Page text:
Starting July 1, 2020 mandatory school fees will be addressed in the child support calculations. The new statue states that, ‘mandatory school fees, defined as “fees charged by a school or school district, including a charter school, for a child attending public primary or secondary school for activities that are directly related to the educational mission of the school, including but not limited to laboratory fees; book or educational material fees; school computer or automation-related fees, whether paid to the school directly or purchased by a parent; testing fees; and supply or material fees paid to the school…[but] not… uniforms, meals, or extracurricular activity fees,” will be addressed (C.R.S. 14-10-115(3)(c.5)).’ Currently, the child support statute only addresses payment of fees for expenses for special, private or secondary schools to meet the particular educational needs of the child and not the typical or normal education fees children come across in school. The mandatory school fees will be divided by parents in proportion to their incomes to better attribute the children’s education fees and better apportion them more evenly between parents.
Finally, starting July 1, 2020 there will be changes to the disability section of the child support laws in Colorado. Specifically, if a noncustodial parent receives disability benefits or employer-paid retirement benefits from the federal government, the noncustodial parent shall notify the custodial parent and child support enforcement, if they are a party to the case, within 60 days of receipt of notice of said benefits. The custodial parent must then apply for dependent benefits for all children within 60 days of receiving this notice from the other parent. Once this step is completed and once benefits are received there essentially will be a dollar-for-dollar reduction in child support paid. The reason for such a change is to reach a more equal support level for each side in proportion to their earnings. This is not typically that common, but it will impact some cases here in El Paso County and Colorado.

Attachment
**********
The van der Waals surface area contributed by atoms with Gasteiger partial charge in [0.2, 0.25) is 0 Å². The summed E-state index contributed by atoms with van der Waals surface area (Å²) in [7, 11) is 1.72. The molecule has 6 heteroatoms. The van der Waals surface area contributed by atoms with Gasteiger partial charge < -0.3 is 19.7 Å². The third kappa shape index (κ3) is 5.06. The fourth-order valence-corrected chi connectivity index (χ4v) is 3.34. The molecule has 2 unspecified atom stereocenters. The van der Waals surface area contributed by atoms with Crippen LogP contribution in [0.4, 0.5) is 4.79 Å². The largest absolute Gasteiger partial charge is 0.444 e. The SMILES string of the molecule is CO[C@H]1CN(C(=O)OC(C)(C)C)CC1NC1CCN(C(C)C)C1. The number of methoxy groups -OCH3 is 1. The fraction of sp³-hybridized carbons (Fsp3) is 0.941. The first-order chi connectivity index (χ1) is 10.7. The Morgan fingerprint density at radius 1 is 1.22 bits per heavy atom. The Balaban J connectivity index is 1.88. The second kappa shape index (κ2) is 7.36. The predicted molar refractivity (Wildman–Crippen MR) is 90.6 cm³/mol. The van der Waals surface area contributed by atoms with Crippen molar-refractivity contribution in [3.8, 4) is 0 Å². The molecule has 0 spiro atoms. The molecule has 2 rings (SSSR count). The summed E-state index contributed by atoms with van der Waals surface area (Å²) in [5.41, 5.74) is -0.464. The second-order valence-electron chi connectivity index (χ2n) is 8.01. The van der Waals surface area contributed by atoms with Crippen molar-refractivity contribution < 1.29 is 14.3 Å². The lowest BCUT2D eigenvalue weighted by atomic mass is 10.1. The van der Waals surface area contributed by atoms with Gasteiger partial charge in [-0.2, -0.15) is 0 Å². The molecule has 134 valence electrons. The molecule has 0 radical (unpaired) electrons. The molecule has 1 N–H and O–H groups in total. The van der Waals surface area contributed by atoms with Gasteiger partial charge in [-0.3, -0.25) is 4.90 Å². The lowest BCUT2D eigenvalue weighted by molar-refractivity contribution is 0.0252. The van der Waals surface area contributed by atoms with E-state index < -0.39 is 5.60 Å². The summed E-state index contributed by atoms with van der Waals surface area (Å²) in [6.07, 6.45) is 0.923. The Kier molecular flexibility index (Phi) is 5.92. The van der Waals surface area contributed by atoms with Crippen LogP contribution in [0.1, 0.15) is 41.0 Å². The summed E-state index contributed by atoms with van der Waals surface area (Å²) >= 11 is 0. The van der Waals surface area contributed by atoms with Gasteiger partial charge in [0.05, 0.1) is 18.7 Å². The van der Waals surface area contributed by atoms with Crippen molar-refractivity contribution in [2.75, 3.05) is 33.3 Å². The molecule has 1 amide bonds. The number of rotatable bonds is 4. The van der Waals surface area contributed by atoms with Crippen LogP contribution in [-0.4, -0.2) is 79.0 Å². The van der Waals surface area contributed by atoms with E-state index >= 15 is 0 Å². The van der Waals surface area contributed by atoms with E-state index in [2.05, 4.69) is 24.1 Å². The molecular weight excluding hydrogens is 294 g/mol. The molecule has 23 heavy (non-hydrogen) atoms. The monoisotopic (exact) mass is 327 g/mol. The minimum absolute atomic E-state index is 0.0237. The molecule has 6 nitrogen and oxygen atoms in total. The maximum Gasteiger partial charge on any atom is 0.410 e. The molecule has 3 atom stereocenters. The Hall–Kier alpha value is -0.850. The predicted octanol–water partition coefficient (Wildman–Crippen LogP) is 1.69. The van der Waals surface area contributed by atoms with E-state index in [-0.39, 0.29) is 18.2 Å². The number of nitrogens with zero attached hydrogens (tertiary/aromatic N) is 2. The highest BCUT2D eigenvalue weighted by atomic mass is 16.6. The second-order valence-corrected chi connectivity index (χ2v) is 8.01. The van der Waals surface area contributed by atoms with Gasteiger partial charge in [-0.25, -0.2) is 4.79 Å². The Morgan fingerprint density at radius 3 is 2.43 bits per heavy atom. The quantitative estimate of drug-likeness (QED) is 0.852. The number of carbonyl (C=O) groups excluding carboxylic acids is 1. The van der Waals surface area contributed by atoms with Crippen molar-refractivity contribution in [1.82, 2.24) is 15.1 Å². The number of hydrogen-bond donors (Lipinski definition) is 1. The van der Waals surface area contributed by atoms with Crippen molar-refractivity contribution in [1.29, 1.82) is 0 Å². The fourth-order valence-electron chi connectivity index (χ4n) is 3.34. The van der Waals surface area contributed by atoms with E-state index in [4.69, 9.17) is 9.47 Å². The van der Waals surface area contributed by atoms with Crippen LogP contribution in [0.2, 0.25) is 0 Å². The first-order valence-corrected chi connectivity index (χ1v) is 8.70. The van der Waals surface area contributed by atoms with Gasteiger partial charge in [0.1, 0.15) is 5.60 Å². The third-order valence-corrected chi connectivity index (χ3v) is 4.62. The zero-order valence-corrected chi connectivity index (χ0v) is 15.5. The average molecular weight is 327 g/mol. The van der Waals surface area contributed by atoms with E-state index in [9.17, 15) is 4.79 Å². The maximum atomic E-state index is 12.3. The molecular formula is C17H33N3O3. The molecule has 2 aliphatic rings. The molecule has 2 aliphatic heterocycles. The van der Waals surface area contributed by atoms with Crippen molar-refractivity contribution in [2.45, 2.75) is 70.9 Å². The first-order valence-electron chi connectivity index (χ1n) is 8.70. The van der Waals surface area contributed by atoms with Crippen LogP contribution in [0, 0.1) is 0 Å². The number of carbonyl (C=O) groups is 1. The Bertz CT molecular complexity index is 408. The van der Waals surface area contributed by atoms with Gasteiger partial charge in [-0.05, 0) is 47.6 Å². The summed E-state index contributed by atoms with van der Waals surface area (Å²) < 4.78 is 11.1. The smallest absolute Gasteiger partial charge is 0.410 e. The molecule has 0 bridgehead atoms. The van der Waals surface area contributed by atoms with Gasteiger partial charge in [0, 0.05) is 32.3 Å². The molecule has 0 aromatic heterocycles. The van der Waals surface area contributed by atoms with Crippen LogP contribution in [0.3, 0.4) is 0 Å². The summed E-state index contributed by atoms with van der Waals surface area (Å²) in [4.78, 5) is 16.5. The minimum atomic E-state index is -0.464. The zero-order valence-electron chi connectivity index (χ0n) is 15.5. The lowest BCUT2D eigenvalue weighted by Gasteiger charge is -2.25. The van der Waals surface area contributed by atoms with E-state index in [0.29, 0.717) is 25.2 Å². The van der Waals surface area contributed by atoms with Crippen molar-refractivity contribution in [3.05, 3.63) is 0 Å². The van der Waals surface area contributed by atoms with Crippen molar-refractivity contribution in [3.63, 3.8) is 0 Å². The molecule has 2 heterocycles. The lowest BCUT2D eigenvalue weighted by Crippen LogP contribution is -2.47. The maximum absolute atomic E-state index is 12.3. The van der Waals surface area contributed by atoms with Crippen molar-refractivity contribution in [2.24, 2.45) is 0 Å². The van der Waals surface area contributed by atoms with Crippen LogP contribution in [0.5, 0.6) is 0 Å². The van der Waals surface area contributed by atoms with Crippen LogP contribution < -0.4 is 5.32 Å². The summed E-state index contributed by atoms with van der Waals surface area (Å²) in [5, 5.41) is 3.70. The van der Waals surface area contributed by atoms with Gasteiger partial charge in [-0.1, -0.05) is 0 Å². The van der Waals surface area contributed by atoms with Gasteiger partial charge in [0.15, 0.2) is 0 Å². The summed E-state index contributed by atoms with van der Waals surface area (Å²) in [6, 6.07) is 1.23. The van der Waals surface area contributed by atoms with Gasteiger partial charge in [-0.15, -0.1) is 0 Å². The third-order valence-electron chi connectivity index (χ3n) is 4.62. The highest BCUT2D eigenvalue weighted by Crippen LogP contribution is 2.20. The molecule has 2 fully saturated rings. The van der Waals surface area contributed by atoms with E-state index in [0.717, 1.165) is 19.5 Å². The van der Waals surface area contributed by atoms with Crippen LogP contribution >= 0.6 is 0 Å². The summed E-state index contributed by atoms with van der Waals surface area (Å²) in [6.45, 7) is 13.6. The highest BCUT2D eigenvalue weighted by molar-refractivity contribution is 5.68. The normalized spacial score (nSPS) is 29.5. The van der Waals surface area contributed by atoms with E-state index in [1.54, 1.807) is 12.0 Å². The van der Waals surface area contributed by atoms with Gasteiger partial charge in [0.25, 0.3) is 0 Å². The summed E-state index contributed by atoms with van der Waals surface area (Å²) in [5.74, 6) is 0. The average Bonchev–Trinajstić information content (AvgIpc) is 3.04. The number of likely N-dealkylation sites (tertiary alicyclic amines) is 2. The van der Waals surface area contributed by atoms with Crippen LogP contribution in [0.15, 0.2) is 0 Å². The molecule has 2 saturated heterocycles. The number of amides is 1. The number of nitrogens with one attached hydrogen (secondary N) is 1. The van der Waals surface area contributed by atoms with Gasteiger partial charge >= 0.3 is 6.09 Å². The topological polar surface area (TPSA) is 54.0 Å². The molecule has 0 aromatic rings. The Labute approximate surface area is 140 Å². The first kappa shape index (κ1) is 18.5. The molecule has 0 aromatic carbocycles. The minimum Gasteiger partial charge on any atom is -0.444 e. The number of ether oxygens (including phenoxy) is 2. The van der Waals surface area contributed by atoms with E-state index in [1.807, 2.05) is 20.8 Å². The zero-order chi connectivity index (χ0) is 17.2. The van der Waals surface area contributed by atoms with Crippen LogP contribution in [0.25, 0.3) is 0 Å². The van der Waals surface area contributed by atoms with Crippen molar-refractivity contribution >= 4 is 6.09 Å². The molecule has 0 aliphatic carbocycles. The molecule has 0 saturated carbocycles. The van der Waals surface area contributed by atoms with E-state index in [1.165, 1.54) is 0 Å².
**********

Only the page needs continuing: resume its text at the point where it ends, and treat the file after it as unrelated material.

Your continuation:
All of these child support statutory changes were enacted fill the gaps that seemed to complicate past child support calculations. The biggest piece to these new laws is the inclusion of the payment of mandatory school fees and the more effective calculation of overnights for both parents. It’s evident the legislature is trying to improve the legal fairness of child support amounts by calculating support more appropriately. The Law Office of Jeanne M. Wilson & Associates, PC, is here to help you understand these new laws that are coming into effect in this year. We will help to assist you with your personal child support case as well. Our Colorado laws aren’t perfect but at least we are attempting to improve them year to year. If child support is a part of your family law case, don’t hesitate to call us. Attorney Jeanne M. Wilson is willing and able to fight for you and what’s best for your child. Call Jeanne today!